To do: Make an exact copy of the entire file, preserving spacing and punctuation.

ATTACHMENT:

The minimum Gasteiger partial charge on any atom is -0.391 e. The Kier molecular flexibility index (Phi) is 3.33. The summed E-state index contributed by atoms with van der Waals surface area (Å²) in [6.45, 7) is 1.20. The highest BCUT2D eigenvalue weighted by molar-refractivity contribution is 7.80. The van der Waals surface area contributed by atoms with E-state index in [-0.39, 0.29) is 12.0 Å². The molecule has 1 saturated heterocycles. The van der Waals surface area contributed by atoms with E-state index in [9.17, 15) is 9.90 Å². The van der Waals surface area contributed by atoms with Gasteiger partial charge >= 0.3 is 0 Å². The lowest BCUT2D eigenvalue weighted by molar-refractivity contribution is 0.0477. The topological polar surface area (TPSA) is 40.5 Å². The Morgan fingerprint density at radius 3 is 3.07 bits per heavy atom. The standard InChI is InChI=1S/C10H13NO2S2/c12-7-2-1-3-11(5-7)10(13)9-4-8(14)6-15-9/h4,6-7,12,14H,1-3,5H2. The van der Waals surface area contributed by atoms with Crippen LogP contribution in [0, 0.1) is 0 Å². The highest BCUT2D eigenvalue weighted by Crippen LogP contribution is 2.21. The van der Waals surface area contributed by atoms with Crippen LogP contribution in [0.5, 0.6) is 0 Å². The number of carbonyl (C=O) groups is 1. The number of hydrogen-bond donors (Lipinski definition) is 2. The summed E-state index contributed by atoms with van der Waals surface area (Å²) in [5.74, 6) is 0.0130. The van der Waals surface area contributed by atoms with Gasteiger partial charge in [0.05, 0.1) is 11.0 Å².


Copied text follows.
The minimum Gasteiger partial charge on any atom is -0.391 e. The Kier molecular flexibility index (Phi) is 3.33. The summed E-state index contributed by atoms with van der Waals surface area (Å²) in [6.45, 7) is 1.20. The highest BCUT2D eigenvalue weighted by molar-refractivity contribution is 7.80. The van der Waals surface area contributed by atoms with E-state index in [-0.39, 0.29) is 12.0 Å². The molecule has 1 saturated heterocycles. The van der Waals surface area contributed by atoms with E-state index in [9.17, 15) is 9.90 Å². The van der Waals surface area contributed by atoms with Gasteiger partial charge >= 0.3 is 0 Å². The lowest BCUT2D eigenvalue weighted by molar-refractivity contribution is 0.0477. The topological polar surface area (TPSA) is 40.5 Å². The Morgan fingerprint density at radius 3 is 3.07 bits per heavy atom. The standard InChI is InChI=1S/C10H13NO2S2/c12-7-2-1-3-11(5-7)10(13)9-4-8(14)6-15-9/h4,6-7,12,14H,1-3,5H2. The van der Waals surface area contributed by atoms with Crippen LogP contribution in [0, 0.1) is 0 Å². The highest BCUT2D eigenvalue weighted by Crippen LogP contribution is 2.21. The van der Waals surface area contributed by atoms with Crippen LogP contribution in [0.5, 0.6) is 0 Å². The number of carbonyl (C=O) groups is 1. The number of hydrogen-bond donors (Lipinski definition) is 2. The summed E-state index contributed by atoms with van der Waals surface area (Å²) in [5.74, 6) is 0.0130. The van der Waals surface area contributed by atoms with Gasteiger partial charge in [0.05, 0.1) is 11.0 Å².